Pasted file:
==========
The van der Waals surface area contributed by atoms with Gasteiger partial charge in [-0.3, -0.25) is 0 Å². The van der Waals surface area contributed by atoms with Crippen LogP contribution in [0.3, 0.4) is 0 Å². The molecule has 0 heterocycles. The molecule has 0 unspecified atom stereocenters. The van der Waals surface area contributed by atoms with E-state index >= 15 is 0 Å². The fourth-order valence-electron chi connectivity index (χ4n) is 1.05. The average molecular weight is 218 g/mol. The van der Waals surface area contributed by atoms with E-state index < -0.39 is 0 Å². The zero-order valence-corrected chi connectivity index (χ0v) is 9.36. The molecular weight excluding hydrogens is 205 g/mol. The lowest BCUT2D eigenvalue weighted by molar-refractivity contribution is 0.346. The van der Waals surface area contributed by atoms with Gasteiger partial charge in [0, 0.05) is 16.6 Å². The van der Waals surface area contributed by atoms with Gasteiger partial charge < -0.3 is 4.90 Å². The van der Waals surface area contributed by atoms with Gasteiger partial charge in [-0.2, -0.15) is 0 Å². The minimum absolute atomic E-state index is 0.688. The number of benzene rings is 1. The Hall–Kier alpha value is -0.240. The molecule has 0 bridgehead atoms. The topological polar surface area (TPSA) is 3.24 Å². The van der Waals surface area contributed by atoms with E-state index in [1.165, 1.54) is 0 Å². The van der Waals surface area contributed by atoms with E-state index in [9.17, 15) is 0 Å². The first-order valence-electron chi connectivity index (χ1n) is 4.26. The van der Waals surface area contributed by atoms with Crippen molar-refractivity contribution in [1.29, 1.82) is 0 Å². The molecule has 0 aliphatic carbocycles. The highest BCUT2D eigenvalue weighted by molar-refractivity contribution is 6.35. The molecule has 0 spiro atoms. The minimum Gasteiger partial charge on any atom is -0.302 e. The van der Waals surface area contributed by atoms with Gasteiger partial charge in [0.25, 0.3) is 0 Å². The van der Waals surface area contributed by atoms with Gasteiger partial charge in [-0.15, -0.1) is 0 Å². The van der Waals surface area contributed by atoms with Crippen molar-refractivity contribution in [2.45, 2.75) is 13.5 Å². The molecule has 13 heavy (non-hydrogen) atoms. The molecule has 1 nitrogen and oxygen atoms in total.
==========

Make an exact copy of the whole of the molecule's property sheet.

The van der Waals surface area contributed by atoms with Gasteiger partial charge in [-0.3, -0.25) is 0 Å². The van der Waals surface area contributed by atoms with Crippen LogP contribution in [0.3, 0.4) is 0 Å². The molecule has 0 heterocycles. The molecule has 0 unspecified atom stereocenters. The van der Waals surface area contributed by atoms with E-state index >= 15 is 0 Å². The fourth-order valence-electron chi connectivity index (χ4n) is 1.05. The average molecular weight is 218 g/mol. The van der Waals surface area contributed by atoms with E-state index < -0.39 is 0 Å². The zero-order valence-corrected chi connectivity index (χ0v) is 9.36. The molecular weight excluding hydrogens is 205 g/mol. The lowest BCUT2D eigenvalue weighted by molar-refractivity contribution is 0.346. The van der Waals surface area contributed by atoms with Gasteiger partial charge in [0, 0.05) is 16.6 Å². The van der Waals surface area contributed by atoms with Gasteiger partial charge < -0.3 is 4.90 Å². The van der Waals surface area contributed by atoms with Gasteiger partial charge in [-0.2, -0.15) is 0 Å². The minimum absolute atomic E-state index is 0.688. The number of benzene rings is 1. The Hall–Kier alpha value is -0.240. The molecule has 0 bridgehead atoms. The topological polar surface area (TPSA) is 3.24 Å². The van der Waals surface area contributed by atoms with E-state index in [1.165, 1.54) is 0 Å². The van der Waals surface area contributed by atoms with E-state index in [9.17, 15) is 0 Å². The first-order valence-electron chi connectivity index (χ1n) is 4.26. The van der Waals surface area contributed by atoms with Crippen molar-refractivity contribution in [1.29, 1.82) is 0 Å². The molecule has 0 aliphatic carbocycles. The highest BCUT2D eigenvalue weighted by molar-refractivity contribution is 6.35. The molecule has 0 spiro atoms. The minimum Gasteiger partial charge on any atom is -0.302 e. The van der Waals surface area contributed by atoms with Gasteiger partial charge in [0.25, 0.3) is 0 Å². The van der Waals surface area contributed by atoms with Gasteiger partial charge in [-0.15, -0.1) is 0 Å². The van der Waals surface area contributed by atoms with Crippen molar-refractivity contribution in [2.45, 2.75) is 13.5 Å². The molecule has 13 heavy (non-hydrogen) atoms. The molecule has 1 nitrogen and oxygen atoms in total.